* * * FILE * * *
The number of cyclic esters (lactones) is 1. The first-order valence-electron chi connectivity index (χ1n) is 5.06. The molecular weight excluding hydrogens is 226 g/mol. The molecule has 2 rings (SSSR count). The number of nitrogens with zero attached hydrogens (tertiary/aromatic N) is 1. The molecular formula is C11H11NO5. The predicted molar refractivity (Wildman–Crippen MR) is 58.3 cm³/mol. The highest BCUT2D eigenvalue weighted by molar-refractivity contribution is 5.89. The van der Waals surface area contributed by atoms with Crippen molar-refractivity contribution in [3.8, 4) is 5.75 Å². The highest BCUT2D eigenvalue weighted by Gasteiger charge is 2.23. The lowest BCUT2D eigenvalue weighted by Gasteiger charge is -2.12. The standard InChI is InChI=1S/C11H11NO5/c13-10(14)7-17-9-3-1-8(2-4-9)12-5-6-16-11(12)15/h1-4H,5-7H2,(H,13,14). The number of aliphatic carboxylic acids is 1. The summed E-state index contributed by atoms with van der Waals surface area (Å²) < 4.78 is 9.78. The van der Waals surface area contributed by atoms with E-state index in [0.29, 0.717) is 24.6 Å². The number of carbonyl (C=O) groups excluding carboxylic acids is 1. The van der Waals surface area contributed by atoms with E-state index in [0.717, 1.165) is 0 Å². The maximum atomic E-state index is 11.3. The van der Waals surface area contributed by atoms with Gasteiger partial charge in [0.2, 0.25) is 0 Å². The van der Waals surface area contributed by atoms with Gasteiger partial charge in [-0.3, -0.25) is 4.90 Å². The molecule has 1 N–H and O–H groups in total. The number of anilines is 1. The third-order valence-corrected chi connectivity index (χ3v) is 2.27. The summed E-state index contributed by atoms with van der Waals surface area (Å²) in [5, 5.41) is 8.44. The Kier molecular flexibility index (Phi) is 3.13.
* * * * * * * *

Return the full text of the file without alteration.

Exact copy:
The number of cyclic esters (lactones) is 1. The first-order valence-electron chi connectivity index (χ1n) is 5.06. The molecular weight excluding hydrogens is 226 g/mol. The molecule has 2 rings (SSSR count). The number of nitrogens with zero attached hydrogens (tertiary/aromatic N) is 1. The molecular formula is C11H11NO5. The predicted molar refractivity (Wildman–Crippen MR) is 58.3 cm³/mol. The highest BCUT2D eigenvalue weighted by molar-refractivity contribution is 5.89. The van der Waals surface area contributed by atoms with Crippen molar-refractivity contribution in [3.8, 4) is 5.75 Å². The highest BCUT2D eigenvalue weighted by Gasteiger charge is 2.23. The lowest BCUT2D eigenvalue weighted by Gasteiger charge is -2.12. The standard InChI is InChI=1S/C11H11NO5/c13-10(14)7-17-9-3-1-8(2-4-9)12-5-6-16-11(12)15/h1-4H,5-7H2,(H,13,14). The number of aliphatic carboxylic acids is 1. The summed E-state index contributed by atoms with van der Waals surface area (Å²) < 4.78 is 9.78. The van der Waals surface area contributed by atoms with E-state index in [0.29, 0.717) is 24.6 Å². The number of carbonyl (C=O) groups excluding carboxylic acids is 1. The van der Waals surface area contributed by atoms with E-state index in [0.717, 1.165) is 0 Å². The maximum atomic E-state index is 11.3. The van der Waals surface area contributed by atoms with Gasteiger partial charge in [0.2, 0.25) is 0 Å². The van der Waals surface area contributed by atoms with Gasteiger partial charge in [-0.3, -0.25) is 4.90 Å². The molecule has 1 N–H and O–H groups in total. The number of anilines is 1. The third-order valence-corrected chi connectivity index (χ3v) is 2.27. The summed E-state index contributed by atoms with van der Waals surface area (Å²) in [5, 5.41) is 8.44. The Kier molecular flexibility index (Phi) is 3.13.